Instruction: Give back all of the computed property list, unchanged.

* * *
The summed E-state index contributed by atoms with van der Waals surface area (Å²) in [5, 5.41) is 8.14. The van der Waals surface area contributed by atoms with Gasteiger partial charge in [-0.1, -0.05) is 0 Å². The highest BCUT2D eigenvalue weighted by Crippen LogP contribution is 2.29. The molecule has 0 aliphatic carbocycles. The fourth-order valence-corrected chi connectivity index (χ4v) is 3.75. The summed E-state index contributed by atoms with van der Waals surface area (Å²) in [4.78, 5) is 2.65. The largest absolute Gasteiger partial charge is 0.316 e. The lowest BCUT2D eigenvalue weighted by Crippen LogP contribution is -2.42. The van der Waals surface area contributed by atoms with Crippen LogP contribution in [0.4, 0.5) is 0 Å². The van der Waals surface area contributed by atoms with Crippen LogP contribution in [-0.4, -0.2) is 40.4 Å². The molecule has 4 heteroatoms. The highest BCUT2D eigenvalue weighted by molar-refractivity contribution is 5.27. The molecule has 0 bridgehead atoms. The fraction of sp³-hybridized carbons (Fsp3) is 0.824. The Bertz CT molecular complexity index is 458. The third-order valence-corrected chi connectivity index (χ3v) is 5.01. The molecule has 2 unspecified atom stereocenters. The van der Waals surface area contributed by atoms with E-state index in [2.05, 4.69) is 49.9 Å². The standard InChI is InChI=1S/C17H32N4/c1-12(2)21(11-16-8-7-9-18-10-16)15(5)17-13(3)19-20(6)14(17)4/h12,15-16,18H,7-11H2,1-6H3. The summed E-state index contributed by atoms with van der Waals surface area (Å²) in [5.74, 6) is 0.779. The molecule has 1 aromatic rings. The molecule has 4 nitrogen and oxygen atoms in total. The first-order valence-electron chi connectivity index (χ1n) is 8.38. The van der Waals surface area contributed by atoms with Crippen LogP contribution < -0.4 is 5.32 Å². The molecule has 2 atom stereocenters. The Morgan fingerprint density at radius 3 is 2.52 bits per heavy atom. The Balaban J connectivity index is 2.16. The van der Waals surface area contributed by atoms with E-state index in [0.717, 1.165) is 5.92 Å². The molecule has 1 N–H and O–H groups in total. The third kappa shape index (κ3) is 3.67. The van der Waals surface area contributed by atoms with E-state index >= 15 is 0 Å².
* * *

The summed E-state index contributed by atoms with van der Waals surface area (Å²) in [5, 5.41) is 8.14. The van der Waals surface area contributed by atoms with Gasteiger partial charge in [-0.1, -0.05) is 0 Å². The highest BCUT2D eigenvalue weighted by Crippen LogP contribution is 2.29. The molecule has 0 aliphatic carbocycles. The fourth-order valence-corrected chi connectivity index (χ4v) is 3.75. The summed E-state index contributed by atoms with van der Waals surface area (Å²) in [4.78, 5) is 2.65. The largest absolute Gasteiger partial charge is 0.316 e. The lowest BCUT2D eigenvalue weighted by Crippen LogP contribution is -2.42. The van der Waals surface area contributed by atoms with Crippen LogP contribution in [0.4, 0.5) is 0 Å². The van der Waals surface area contributed by atoms with Crippen LogP contribution in [-0.4, -0.2) is 40.4 Å². The molecule has 4 heteroatoms. The highest BCUT2D eigenvalue weighted by molar-refractivity contribution is 5.27. The molecule has 0 bridgehead atoms. The fraction of sp³-hybridized carbons (Fsp3) is 0.824. The Bertz CT molecular complexity index is 458. The third-order valence-corrected chi connectivity index (χ3v) is 5.01. The molecule has 2 unspecified atom stereocenters. The van der Waals surface area contributed by atoms with E-state index in [2.05, 4.69) is 49.9 Å². The standard InChI is InChI=1S/C17H32N4/c1-12(2)21(11-16-8-7-9-18-10-16)15(5)17-13(3)19-20(6)14(17)4/h12,15-16,18H,7-11H2,1-6H3. The summed E-state index contributed by atoms with van der Waals surface area (Å²) in [5.74, 6) is 0.779. The molecule has 1 aromatic rings. The molecule has 4 nitrogen and oxygen atoms in total. The first-order valence-electron chi connectivity index (χ1n) is 8.38. The van der Waals surface area contributed by atoms with Crippen LogP contribution < -0.4 is 5.32 Å². The molecule has 2 atom stereocenters. The Morgan fingerprint density at radius 3 is 2.52 bits per heavy atom. The Balaban J connectivity index is 2.16. The van der Waals surface area contributed by atoms with E-state index in [0.717, 1.165) is 5.92 Å². The molecule has 1 N–H and O–H groups in total. The third kappa shape index (κ3) is 3.67. The van der Waals surface area contributed by atoms with E-state index >= 15 is 0 Å².